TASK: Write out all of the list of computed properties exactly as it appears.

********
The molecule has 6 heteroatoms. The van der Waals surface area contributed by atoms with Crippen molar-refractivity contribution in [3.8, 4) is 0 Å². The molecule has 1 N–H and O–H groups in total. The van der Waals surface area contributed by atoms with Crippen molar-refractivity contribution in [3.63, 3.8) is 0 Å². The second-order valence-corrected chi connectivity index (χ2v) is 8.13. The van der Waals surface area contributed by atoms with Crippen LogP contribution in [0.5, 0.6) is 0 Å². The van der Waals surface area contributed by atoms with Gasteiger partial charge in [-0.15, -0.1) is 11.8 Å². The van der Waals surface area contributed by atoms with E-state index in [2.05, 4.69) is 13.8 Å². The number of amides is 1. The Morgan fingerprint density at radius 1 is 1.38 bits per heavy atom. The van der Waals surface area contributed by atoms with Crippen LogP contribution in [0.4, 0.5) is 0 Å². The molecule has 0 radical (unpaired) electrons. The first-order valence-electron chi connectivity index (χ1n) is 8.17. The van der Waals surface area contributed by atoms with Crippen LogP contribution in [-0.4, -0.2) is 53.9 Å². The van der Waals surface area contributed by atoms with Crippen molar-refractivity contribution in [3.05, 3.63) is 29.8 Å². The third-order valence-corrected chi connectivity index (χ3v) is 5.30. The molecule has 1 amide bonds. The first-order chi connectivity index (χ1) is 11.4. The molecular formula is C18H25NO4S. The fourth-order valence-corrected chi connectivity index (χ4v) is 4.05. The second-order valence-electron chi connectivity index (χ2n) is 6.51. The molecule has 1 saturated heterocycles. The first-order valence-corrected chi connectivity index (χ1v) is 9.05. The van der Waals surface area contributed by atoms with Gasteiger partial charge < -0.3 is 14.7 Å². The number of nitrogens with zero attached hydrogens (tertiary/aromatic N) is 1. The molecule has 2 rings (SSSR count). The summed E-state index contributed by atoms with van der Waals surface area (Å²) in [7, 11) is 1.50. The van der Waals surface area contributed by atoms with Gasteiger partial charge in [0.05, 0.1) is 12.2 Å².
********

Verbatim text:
The molecule has 6 heteroatoms. The van der Waals surface area contributed by atoms with Crippen molar-refractivity contribution in [3.8, 4) is 0 Å². The molecule has 1 N–H and O–H groups in total. The van der Waals surface area contributed by atoms with Crippen molar-refractivity contribution in [3.63, 3.8) is 0 Å². The second-order valence-corrected chi connectivity index (χ2v) is 8.13. The van der Waals surface area contributed by atoms with Crippen LogP contribution in [0.5, 0.6) is 0 Å². The van der Waals surface area contributed by atoms with Gasteiger partial charge in [-0.15, -0.1) is 11.8 Å². The van der Waals surface area contributed by atoms with E-state index in [2.05, 4.69) is 13.8 Å². The number of amides is 1. The Morgan fingerprint density at radius 1 is 1.38 bits per heavy atom. The van der Waals surface area contributed by atoms with Crippen LogP contribution in [0.4, 0.5) is 0 Å². The molecule has 0 radical (unpaired) electrons. The first-order valence-electron chi connectivity index (χ1n) is 8.17. The van der Waals surface area contributed by atoms with Crippen LogP contribution in [-0.4, -0.2) is 53.9 Å². The van der Waals surface area contributed by atoms with Crippen molar-refractivity contribution in [3.05, 3.63) is 29.8 Å². The third-order valence-corrected chi connectivity index (χ3v) is 5.30. The molecule has 1 amide bonds. The first-order chi connectivity index (χ1) is 11.4. The molecular formula is C18H25NO4S. The fourth-order valence-corrected chi connectivity index (χ4v) is 4.05. The second-order valence-electron chi connectivity index (χ2n) is 6.51. The molecule has 1 saturated heterocycles. The first-order valence-corrected chi connectivity index (χ1v) is 9.05. The van der Waals surface area contributed by atoms with Gasteiger partial charge < -0.3 is 14.7 Å². The number of nitrogens with zero attached hydrogens (tertiary/aromatic N) is 1. The molecule has 2 rings (SSSR count). The summed E-state index contributed by atoms with van der Waals surface area (Å²) in [7, 11) is 1.50. The van der Waals surface area contributed by atoms with Gasteiger partial charge in [0.05, 0.1) is 12.2 Å².